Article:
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fishbombing

What is fish bombing all about?

Fish bombing is a form of destructive fishing that is illegal in Malaysia. It involves the use of explosives that are normally homemade using simple artificial chemicals derived from fertilisers, packed into bottles. To activate it, the fuse is lit and the bottle dumped into the water. When the charge explodes, it causes shock waves which kill or stun fish. The fish then float to the surface or sink to the bottom. This enables the blast fishers to easily collect them.

Witnessed a fish bombing incident? Report to us now! Click here.

Why is fish bombing so bad?

Whenever explosives are used, no matter in what context, there will be collateral damage. Such destructive practices are very damaging to the ecosystem as the explosions normally destroy the surrounding habitat i.e. coral reefs and other marine life.

Studies have shown that sites blasted ten years ago still show little or no signs of recovery. Fragmentation of the substrate does not provide a stable enough environment for recovery. Even if new coral recruits do start to grow, water movement will cause abrasion of newly growing corals, quickly killing them. Examples of reefs that have completely disappeared because of blast fishing are endless. Once teeming with life (such as lobsters, giant clams, shrimp and sea turtles) such reefs are now a desert. 

Does it affect humans in any way?

Yes, fish bombing also has severe human impacts. Blast fishers expose themselves to severe risks of injury and even death by engaging in such behaviour, especially since they are using homemade explosives. Just walk into fishing villages where blast fishers are known to reside. Every villager would be able to relate a story to you of a person who has been injured - or even died because of premature exploding bombs.

Even those who do not practice fish bombing are affected. There are hundreds of thousands of artisanal, or small scale, fisherman who have had their traditional fishing grounds eventually become barren due to continued blast fishing activity. Some divers have reportedly gone temporarily deaf due to the underwater blast, and there is one case of a diver who went permanently deaf in one year because a fish bomb went off underwater near him.

Economically, blast fishing only has a temporary yield. For example, in Southwest Sulawesi, Indonesia, the net annual income per fish dropped from US$6,450 to less than US$550 after repetitive use of destructive fishing methods. Closer to home in Sabah, fisheries production has dropped by over 70% over the last 20 years while the net income from each hectare of reef has fallen by 80%.

Why then do people still practice such habits?

Some fishermen have turned to blast fishing as they get a lower yield in fish when they use traditional methods. They resort to it to ensure that they can continue putting food on the table for their families. However, for the majority of blast fishermen, it is simply easier and they can make more money using such methods. It all boils down to greed.

How should we put an end to this?

Blast fishing is illegal. However, enforcement is difficult. Often, there is too little money or desire to enforce these environmental laws. Malaysians should be more than familiar with the reasons for such lax enforcement. However, there are still ways in which we can address these issues.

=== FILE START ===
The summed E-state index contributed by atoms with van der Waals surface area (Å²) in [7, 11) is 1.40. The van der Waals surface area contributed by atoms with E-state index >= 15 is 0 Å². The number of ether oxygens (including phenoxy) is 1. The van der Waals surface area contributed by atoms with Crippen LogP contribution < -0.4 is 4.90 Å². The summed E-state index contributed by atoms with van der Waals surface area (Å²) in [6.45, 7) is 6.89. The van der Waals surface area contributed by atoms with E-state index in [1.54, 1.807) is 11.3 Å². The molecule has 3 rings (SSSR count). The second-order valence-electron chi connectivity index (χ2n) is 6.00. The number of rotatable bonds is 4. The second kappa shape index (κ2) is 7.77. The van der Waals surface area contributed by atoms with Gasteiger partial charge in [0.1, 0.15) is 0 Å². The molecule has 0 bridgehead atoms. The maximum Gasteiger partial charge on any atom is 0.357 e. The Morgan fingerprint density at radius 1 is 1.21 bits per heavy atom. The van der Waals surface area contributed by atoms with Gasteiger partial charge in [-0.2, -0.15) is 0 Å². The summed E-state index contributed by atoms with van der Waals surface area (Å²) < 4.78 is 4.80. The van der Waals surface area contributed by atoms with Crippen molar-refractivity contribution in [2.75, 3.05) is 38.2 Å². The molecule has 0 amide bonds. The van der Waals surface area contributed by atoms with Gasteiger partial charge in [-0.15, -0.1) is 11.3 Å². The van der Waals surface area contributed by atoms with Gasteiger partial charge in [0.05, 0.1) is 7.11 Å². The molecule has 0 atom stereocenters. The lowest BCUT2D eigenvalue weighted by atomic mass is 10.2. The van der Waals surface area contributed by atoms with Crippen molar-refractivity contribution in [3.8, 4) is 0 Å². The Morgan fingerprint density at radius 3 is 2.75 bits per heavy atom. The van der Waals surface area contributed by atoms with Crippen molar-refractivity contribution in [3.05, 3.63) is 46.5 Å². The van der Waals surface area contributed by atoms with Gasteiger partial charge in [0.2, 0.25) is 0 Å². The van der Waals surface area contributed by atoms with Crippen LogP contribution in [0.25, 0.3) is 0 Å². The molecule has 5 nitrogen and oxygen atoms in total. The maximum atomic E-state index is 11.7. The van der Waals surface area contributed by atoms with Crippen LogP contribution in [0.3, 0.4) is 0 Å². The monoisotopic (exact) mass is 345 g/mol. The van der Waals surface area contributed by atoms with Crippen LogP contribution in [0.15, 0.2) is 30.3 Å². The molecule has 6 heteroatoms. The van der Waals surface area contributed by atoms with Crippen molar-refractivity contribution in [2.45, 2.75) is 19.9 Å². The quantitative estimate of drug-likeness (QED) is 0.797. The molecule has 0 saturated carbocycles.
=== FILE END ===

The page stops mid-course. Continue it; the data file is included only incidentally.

Examples of success stories can be used as case studies to be implemented here. In Indonesia, laws are most often enforced where external organisations help rangers and police do their jobs. In Cebu, Philippines, there have been collaborations between officials and village communities to provide information and help to patrol the surrounding waters.

It has been proven time and time again that firmer enforcement is an effective strategy in managing blast fishing. It is understandable that all these require resources. The government and the states cannot idly sit by and watch their reefs disappear. More oversight is necessary. Additional patrols can always be supported through fees charged to divers and tourists for example. Effective management of Marine Protected Areas is instrumental for its success. Excuses are aplenty when it comes to tackling these issues. Many people think that blast fishing is ingrained in tradition and therefore difficult to eradicate. But it only takes one generation to stop a practice that is rooted in tradition. Action has to be taken now, otherwise, it may just be too late.

What is RCM doing about it?

Reef Check Malaysia has established a data collection system with the hope of being able to spot fish bombing trends. It was designed to be simple enough to report with a simple form. With this data, we will be able to pin point the "hot" areas where blast fishermen conduct their activities and also even when they are most likely to do so.

Alternatively, you can send us a text at +6011 2532 7368. The success of the system will rest on cooperation i.e. YOU! (if you're going diving anywhere in Malaysia, of course). We need all the information we can gather, and we really mean ALL. So please try to remember Reef Check Malaysia the next time you hear a "Click...BOOM!” If we do not put an end to this, the next one might just be right above our heads.

 

 

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Reef Check Malaysia (RCM) is a non-profit organisation that was registered in 2007 to engage with the local community to raise awareness for the importance of, and threats to, coral reefs.

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Reef Check Malaysia
Suite 5.19-5.22, Box 606, Wisma Central, Jalan Ampang, 50450 Kuala Lumpur, Malaysia

+603 2161 5948